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This article was published 8/9/2017 (287 days ago), so information in it may no longer be current.
Janice Horn’s earliest memories are of her creative side, so when she was diagnosed with Parkinson’s disease she would have to find a way to keep expressing herself. The route she chose has benefited not only Horn, but also many other people living with Parkinson’s disease.
As a child, Horn drew on everything she could find.
"And all I remember from kindergarten was standing in front of easels and painting," Horn recalled.
It was while attending graphic design school 11 years ago that Horn was officially diagnosed with Parkinson’s disease. She first noticed symptoms five years earlier, including tremors and hand weakness and cramping. It was after she began having trouble walking that Horn visited a second neurologist and received a proper diagnosis.
There were few adjustments in the first years following her diagnosis, mainly involving changes in her exercise routine.
"That was the biggest thing at first. Now the medications don’t work as well so I have to modify lots of things," Horn said. "You need something to hang on to or sit on. It’s a much more complicated life with Parkinson’s, it’s more like being 90 than my actual age."
Horn said she became depressed after she was first diagnosed, her only outlet being an old standby.
"I actually did more drawing and painting in the first year after I was diagnosed than in any year of my life," Horn said. "It was the only way I could get any kind of relief."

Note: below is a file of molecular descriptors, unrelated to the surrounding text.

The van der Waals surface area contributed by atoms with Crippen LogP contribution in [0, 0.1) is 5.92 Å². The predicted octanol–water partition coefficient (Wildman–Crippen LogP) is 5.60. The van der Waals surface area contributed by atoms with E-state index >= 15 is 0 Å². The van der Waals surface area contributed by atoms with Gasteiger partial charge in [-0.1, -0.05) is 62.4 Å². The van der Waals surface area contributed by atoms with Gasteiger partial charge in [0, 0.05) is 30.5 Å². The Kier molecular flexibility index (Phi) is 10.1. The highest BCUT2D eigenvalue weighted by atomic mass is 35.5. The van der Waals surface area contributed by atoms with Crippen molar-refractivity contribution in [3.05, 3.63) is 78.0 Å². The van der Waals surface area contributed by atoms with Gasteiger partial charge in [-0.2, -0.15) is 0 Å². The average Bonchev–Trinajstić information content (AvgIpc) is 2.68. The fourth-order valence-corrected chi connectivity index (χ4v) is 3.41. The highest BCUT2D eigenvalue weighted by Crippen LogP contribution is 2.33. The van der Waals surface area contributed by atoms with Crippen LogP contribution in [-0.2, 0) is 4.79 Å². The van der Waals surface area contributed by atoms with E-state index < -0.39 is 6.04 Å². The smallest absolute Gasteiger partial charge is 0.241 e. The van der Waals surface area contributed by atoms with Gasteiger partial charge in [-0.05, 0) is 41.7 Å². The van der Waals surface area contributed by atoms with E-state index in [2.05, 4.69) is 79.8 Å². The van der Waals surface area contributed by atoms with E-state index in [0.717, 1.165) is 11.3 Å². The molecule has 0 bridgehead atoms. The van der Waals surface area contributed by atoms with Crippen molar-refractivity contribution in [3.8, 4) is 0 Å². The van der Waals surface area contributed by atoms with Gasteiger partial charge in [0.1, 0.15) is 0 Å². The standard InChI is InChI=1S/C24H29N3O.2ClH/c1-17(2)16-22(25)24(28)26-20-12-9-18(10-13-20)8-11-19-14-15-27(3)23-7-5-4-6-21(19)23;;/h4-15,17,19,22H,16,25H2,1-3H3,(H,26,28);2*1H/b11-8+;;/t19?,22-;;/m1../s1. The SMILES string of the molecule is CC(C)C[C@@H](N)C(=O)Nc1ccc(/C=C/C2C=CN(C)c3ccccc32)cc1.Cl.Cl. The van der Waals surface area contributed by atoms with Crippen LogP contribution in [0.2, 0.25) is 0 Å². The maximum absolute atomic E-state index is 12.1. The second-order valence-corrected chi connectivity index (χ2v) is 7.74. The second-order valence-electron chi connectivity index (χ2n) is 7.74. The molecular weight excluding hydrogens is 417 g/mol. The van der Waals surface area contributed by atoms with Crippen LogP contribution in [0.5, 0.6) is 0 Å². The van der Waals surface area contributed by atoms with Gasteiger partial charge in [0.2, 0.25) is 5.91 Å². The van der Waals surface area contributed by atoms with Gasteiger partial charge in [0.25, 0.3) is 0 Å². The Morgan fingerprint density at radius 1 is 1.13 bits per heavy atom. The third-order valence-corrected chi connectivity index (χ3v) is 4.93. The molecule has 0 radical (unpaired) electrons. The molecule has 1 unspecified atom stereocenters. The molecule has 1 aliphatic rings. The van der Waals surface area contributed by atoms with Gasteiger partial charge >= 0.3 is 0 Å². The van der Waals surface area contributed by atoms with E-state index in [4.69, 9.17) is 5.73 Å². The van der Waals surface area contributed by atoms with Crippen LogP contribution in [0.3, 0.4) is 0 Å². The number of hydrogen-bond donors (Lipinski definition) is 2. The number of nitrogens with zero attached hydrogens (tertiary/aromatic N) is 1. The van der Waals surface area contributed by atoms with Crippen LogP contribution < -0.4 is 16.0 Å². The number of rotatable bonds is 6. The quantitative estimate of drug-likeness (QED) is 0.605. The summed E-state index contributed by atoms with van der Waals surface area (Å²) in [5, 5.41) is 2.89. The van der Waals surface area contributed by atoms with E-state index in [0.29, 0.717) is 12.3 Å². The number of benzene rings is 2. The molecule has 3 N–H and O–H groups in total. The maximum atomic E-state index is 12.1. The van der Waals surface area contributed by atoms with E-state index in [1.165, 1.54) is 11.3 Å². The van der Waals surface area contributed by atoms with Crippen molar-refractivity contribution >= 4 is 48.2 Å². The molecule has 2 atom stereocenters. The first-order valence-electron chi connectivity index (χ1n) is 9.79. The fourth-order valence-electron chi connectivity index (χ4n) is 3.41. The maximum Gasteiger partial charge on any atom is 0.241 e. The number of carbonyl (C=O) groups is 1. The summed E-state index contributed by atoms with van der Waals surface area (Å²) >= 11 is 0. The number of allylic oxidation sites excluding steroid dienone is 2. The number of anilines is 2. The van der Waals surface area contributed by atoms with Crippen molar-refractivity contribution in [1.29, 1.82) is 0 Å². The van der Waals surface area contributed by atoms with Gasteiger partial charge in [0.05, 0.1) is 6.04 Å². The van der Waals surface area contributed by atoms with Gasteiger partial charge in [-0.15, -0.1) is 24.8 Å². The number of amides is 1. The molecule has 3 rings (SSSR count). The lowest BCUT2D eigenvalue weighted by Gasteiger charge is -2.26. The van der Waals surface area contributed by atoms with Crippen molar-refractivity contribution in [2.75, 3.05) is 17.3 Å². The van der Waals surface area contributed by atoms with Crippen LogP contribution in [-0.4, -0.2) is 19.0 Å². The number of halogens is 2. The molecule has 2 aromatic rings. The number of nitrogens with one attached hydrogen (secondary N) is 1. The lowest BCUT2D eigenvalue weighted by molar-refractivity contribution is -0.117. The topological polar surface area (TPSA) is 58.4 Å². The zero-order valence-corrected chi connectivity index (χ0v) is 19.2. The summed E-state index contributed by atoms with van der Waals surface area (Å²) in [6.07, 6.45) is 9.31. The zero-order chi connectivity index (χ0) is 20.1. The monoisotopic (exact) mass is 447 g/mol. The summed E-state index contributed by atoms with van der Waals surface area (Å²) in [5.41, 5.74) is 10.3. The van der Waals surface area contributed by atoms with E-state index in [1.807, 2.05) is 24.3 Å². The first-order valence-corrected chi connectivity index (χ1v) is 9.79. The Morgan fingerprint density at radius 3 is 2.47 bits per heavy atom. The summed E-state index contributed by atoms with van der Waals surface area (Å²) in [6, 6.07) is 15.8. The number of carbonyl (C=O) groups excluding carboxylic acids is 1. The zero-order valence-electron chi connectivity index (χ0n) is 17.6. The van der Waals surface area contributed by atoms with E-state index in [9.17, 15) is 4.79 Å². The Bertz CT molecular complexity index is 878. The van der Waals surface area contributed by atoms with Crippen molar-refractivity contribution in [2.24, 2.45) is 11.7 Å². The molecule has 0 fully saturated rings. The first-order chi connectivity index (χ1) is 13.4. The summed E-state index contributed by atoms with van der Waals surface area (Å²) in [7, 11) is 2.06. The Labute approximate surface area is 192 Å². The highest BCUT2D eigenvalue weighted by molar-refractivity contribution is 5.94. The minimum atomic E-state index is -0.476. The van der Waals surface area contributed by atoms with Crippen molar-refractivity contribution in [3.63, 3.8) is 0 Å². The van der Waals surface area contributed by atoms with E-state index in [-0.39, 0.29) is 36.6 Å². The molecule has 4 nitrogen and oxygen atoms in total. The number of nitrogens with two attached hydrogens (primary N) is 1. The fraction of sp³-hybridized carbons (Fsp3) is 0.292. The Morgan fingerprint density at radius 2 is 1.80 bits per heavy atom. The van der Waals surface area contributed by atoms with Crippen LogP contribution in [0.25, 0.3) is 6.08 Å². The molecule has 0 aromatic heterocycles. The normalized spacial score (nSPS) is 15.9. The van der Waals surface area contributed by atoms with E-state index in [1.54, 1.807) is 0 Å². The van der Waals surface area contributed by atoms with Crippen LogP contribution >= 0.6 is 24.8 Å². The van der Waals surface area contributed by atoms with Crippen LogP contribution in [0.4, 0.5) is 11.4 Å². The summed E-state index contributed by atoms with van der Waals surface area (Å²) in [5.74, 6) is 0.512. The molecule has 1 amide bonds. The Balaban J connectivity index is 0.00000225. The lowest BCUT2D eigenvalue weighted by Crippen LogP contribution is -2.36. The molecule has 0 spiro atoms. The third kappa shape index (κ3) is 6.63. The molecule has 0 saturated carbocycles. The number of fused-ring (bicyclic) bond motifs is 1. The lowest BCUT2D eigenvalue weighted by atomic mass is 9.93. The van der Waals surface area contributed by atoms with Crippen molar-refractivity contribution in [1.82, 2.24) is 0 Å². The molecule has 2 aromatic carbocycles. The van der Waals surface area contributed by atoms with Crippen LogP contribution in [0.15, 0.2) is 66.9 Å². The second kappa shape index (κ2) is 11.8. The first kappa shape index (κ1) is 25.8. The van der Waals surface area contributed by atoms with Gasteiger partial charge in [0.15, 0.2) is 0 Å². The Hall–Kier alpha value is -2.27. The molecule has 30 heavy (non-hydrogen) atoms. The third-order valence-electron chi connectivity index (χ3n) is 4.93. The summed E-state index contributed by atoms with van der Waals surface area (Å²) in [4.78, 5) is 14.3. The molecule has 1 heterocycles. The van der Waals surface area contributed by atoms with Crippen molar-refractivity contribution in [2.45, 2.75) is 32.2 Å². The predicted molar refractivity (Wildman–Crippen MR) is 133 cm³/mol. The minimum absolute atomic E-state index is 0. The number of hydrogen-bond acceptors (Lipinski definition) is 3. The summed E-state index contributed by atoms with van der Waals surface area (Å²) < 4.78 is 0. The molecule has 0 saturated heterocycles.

Horn thought if art could help her it could help others too, so she approached the Parkinson Canada office in Winnipeg with the idea for the Shake it Up Creative Arts Group.
"They embraced the idea," Horn said. "They’ve helped financially, provided us with space and have recruited people."
Don’t worry if you have little art experience, Horn said. Most attendees do not.
"What I tell them is it doesn’t have to be museum quality or art quality. It just needs to be something you enjoy doing. It’s the process, not the outcome.
"Art is really good because you can do it without having to move a lot. With art you can do small movements and still accomplish something.
Simply being around people who understand what you are going through is a valuable experience, Horn added.
"It’s also very social. With Parkinson’s lots of times you isolate yourself. You start moving around weirdly and become uncomfortable in social situations."
One woman told Horn she was the first person she met with Parkinson’s disease after being diagnosed three years earlier.
"You feel safe when you’re here," Horn said.
The Shake it Up Creative Arts Group meets on the second Thursday and Saturday of each month from 9:30-11 at the Parkinson Canada Winnipeg office, 7-414 Westmount Dr. Those interested in attending should call the office at 204-786-2637, leave their contact information and expect a call from Horn.
Horn invites everyone to attend Parkinson SuperWalk 2017 on Sat., Sept. 9 at the University of Manitoba’s Max Bell Centre Field House. For more information visit www.parkinsonsuperwalk.ca.
Community journalist — The Herald
Tony Zerucha is the community journalist for The Herald Email him at tony.zerucha@canstarnewscom Call him at 204-697-7112